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Dear Mr. Buerkle,
Thank you for submitting your question to the History Hub. You might be able to find some helpful information in the National Archives' Record Group 165: Records of the War Department General and Special Staffs | National Archives. More specifically, the records created by the War Department's Military Intelligence Division (MID) might prove fruitful. You can find more information about this organization and links to series created by the MID here: https://catalog.archives.gov/id/10511458 . Several name and subject indexes related to these records exist. If you have questions about these records or would like further assistance with them, you can contact the Textual Reference Branch at the National Archives in College Park, Maryland. Their email address is firstname.lastname@example.org.
Additionally, you might consider requesting your grandfather's Official Military Personnel File (OMPF). OMPFs and individual medical reports for enlisted men and officers of the U.S. Army and the U.S. Navy who were separated from the service prior to 1955 are in the custody of NARA's National Personnel Records Center in St. Louis. In many cases where personnel records were destroyed in the 1973 fire, proof of service can be provided from other records such as morning reports, payrolls, and military orders, and a certificate of military service will be issued. More information can be found here: Request Your Military Service Records Online, by Mail, or by Fax | National Archives.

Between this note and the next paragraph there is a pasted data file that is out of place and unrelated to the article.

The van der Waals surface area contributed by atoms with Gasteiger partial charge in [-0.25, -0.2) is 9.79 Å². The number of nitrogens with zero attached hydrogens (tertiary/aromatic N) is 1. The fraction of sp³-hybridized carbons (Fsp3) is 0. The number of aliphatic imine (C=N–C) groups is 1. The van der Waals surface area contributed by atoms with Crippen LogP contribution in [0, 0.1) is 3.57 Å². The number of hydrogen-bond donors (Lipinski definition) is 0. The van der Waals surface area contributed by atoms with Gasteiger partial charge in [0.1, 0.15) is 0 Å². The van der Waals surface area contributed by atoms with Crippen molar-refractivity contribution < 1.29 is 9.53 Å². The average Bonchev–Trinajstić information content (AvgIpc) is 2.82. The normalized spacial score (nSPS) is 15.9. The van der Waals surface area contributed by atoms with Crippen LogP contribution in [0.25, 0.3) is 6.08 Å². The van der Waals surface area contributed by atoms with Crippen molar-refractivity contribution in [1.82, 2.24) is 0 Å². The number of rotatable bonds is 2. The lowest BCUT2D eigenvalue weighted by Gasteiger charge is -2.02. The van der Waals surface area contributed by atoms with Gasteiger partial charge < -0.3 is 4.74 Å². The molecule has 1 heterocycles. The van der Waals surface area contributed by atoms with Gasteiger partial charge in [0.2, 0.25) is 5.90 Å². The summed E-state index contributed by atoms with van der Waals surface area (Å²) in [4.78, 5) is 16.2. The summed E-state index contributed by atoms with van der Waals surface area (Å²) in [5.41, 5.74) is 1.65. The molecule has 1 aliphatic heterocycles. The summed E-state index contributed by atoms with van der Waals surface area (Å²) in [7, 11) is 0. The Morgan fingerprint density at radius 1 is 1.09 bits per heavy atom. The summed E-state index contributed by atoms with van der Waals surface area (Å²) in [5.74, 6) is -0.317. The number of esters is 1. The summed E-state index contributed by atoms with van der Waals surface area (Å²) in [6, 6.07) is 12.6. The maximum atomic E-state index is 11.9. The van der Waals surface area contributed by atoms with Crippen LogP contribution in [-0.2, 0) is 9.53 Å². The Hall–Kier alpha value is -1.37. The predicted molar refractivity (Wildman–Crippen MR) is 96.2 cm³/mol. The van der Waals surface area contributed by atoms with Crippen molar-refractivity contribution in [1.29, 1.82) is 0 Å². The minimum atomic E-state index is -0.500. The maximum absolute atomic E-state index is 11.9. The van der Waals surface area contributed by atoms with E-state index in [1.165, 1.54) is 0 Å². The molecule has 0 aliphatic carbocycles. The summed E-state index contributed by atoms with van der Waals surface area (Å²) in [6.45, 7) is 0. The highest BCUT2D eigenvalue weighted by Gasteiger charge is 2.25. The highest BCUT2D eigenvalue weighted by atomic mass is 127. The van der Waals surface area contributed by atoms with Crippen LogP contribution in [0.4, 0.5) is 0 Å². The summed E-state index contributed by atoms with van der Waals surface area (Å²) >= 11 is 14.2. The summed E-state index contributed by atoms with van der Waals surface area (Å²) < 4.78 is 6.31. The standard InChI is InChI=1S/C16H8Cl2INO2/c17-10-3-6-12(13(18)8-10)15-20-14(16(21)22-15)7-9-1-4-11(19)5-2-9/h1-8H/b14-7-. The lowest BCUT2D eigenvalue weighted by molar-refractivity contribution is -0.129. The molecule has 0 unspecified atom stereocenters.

If your grandfather worked for the government in a civilian capacity, there may also be an Official Personnel File (OPF) for him. OPFs and medical information for individuals who worked for the U.S. government in a civilian capacity prior to 1954 are in the custody of the National Archives at St. Louis. For more information, please visit the website: Official Personnel Folders (OPF), Archival Holdings and Access | National Archives.
Best of luck with your continued search!